The Department of Women, Youth and Persons with Disabilities (WYPD) continues to implement economic empowerment programmes for WYPD to address the challenge of market concentration that excludes the three sectors (WYPD) from equal participation in the economy and monitor government departments on the implementation of Gender Responsive Planning, Budgeting, Monitoring, Evaluation and Auditing Framework (GRPBMEAF). The framework is the main tool of women empowerment, which is one of the key pillar in the country’s national strategic plan to manage challenges of Gender Based Violence and Femicide.

In 2023, DWYPD and WECONA will be hosting Trade Fares in all 9 provinces to facilitate market access for women, youth and persons with disabilities.

To strengthen and advance a disability inclusive society where the needs of all are handled with equal priority and equitable resourcing, Cabinet approved three frameworks, namely the Universal Design and Access; Awareness Raising and the Reasonable Accommodation. These were gazetted to guide all stakeholders both in the private and public sector for implementation. The frameworks require that duty bearers develop implementation plans for disability inclusion mainstreaming in all service delivery programs. In order to facilitate the above, the DWYPD in partnership with the National School of Government is rolling out the Disability Inclusion Training to improve government department’s capacity to implement the policy directives and deliverables of the White Paper on the Rights of Persons with Disabilities.


On Higher Education and Training 

My colleague Dr Blade Nzimande has been updating us on the Post School Education and Training Sector State of Readiness for 2023 academic year, and we are indeed pleased with the progress to date and plans in place to ensure a fruitful year ahead.

The Department of High Education and Training (DHET) met and exceeded the previous SONA target of placement of 10 000 TVET graduates in 8 months, in this regard the DHET will intensify and upscale the placement of TVET graduates targeting a further 20 000 by the end of the 2023/24 financial year, supported by all its entities especially the Sector Education and Training Authorities. The number of students entering the artisanal programmes in TVET colleges will be increased from 17 000 to 30 000 in the 2023 academic year.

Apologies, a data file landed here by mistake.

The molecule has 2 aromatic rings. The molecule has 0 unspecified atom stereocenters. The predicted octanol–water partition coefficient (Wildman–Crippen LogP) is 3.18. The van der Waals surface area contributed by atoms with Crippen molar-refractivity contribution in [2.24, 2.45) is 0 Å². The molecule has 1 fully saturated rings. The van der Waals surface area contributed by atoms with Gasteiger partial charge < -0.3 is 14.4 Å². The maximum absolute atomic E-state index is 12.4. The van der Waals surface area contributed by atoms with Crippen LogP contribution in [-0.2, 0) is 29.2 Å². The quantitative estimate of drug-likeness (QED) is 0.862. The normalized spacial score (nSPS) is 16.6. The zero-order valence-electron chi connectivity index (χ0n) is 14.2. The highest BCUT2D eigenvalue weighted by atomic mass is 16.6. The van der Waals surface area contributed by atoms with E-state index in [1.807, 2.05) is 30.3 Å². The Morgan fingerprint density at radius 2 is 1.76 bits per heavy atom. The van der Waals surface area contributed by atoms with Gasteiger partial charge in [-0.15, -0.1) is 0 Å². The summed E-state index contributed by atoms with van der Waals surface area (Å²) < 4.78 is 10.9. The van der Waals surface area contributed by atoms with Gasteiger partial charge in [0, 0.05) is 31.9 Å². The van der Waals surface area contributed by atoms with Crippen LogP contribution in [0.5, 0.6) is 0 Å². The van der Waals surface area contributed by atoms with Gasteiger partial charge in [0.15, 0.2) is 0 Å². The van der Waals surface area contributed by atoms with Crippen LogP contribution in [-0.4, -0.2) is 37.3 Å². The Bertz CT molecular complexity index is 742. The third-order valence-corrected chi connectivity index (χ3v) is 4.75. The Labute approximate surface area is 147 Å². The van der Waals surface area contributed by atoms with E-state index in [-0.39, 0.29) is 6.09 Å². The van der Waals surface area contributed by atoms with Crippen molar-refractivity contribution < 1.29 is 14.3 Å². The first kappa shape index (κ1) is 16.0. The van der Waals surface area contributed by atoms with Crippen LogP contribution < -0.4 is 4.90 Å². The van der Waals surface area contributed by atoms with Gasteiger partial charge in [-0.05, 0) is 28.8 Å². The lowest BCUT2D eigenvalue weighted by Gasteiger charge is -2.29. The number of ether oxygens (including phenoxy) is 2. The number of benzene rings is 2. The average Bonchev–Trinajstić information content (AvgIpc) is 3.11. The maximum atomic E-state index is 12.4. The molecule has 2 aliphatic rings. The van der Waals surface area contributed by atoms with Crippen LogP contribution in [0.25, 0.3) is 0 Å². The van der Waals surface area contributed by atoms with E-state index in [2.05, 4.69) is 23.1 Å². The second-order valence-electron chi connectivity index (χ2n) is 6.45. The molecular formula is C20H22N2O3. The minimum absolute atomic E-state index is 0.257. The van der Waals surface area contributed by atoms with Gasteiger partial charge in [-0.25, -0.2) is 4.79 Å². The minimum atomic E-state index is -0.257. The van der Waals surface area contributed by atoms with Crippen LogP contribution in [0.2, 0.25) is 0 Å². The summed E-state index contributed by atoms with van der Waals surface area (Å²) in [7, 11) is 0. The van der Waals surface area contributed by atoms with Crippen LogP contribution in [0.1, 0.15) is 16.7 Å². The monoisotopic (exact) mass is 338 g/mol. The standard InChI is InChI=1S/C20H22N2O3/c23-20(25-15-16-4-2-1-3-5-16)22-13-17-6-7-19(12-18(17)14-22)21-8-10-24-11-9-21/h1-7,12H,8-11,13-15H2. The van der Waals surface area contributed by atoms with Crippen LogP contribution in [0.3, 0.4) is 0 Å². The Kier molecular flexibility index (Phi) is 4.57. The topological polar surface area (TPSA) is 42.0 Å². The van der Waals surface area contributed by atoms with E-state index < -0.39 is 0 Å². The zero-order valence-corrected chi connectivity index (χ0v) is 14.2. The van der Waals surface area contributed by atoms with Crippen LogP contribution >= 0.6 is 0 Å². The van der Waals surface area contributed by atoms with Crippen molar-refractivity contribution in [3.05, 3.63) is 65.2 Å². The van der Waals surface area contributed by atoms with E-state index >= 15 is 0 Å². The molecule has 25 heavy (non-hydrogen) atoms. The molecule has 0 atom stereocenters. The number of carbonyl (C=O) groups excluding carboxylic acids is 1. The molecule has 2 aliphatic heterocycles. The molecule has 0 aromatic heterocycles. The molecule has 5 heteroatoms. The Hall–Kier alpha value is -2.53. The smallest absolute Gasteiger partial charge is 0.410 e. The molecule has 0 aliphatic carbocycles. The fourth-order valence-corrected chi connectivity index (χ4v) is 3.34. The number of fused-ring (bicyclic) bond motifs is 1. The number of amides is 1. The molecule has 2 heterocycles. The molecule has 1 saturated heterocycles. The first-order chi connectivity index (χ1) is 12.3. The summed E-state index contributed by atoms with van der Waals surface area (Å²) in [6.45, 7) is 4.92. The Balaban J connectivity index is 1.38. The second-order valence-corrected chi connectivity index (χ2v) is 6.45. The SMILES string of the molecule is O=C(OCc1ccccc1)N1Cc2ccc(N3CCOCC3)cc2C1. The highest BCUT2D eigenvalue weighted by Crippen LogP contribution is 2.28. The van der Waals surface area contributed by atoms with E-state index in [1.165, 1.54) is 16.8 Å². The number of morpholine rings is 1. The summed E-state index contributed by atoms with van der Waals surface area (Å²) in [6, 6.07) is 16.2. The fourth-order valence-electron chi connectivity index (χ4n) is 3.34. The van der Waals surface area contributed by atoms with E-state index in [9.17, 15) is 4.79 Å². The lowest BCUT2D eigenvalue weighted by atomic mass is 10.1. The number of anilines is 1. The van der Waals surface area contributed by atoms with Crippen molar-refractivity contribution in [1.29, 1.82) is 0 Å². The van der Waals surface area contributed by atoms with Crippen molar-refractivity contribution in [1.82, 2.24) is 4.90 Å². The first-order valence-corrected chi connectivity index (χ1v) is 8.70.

The partnership between the Department of Higher Education and Training and the Department of Small Business Development has committed to the funding of thousands of youth on small business management. The National Skills Fund (DHET) will release R500 million over two years to train in excess of 15 000 beneficiaries in different small business management skills and the Small Enterprise Development Agency (DSBD) will place 2500 unemployed youth for Work Integrated Learning.


Demystifying the examination results of the Class of 2022

Ladies and gentlemen, in the SONA the President did congratulate the Class of 2022 for their remarkable pass rate of 80.1% in the face of a range of challenges.  When we announced the results achieved by the Class of 2022, we did allude to some challenges this Class; and the interventions we had to introduce with all our Sector stakeholders.  We must congratulate the Class of 2022 for the fortitude and determination they displayed.

The Class of 2022 produced the second highest pass rate in numbers, achieved since the introduction of the National Senior Certificate examinations fifteen (15) years ago.  Other than the 80.1% pass rate, there are clear features of the 2022 examination results, we wish to draw your attention to the 2022 examination results technical reports posted in the DBE websites.  The full technical report contains amongst others, information on progressed learners, gender differentiation, learners with special needs, learners from different areas, subject-by-subject performance and school-by-school results.

We will continue the analysis of results using the basket of indicators, to confirm, where possible, the equitability of quality education provisioning in the country.

We also wish to inform the public on the latest innovation we are currently working on to better understand the learning trajectory from primary to secondary schools, A Systemic Evaluation (SE) study is currently taking place in Grades 3, 6 and 9 – the exit points of the Foundation, Intermediate and Senior Phases, and the data has been collected and the report will be released in June. The Systemic Evaluation study will add to the current Grade 12 NSC examination results; and give a more comprehensive picture on South African schooling.  Within this framework, the Department has taken initial steps towards the introduction of a General Education Certificate (GEC) this year – a commitment that was made in 1995 by our democratic Government in the very first White Paper on Education and Training, Government Notice No.196 of 1995. We are piloting the GEC this year and 2024 with implementation in 2025.



Great work is being done to strengthen the foundations of learning from the early years.  The ECD is such a priority aimed at ensuring that millions more children can achieve the best possible early learning and development outcomes of the best quality.

 The Department of Basic Education is focussing on strengthening legislation in the Early Childhood Development (ECD) Sector.  An inter-sectoral task team, comprising of the Departments of Social Development, Cooperative Governance, SALGA, and ECD sector experts have redrafted the Children’s Amendment Bill of 2023 to strengthen coordination in the ECD Sector; as well as to streamline the regulatory framework.  This Bill will be taken for public consultation over the next year.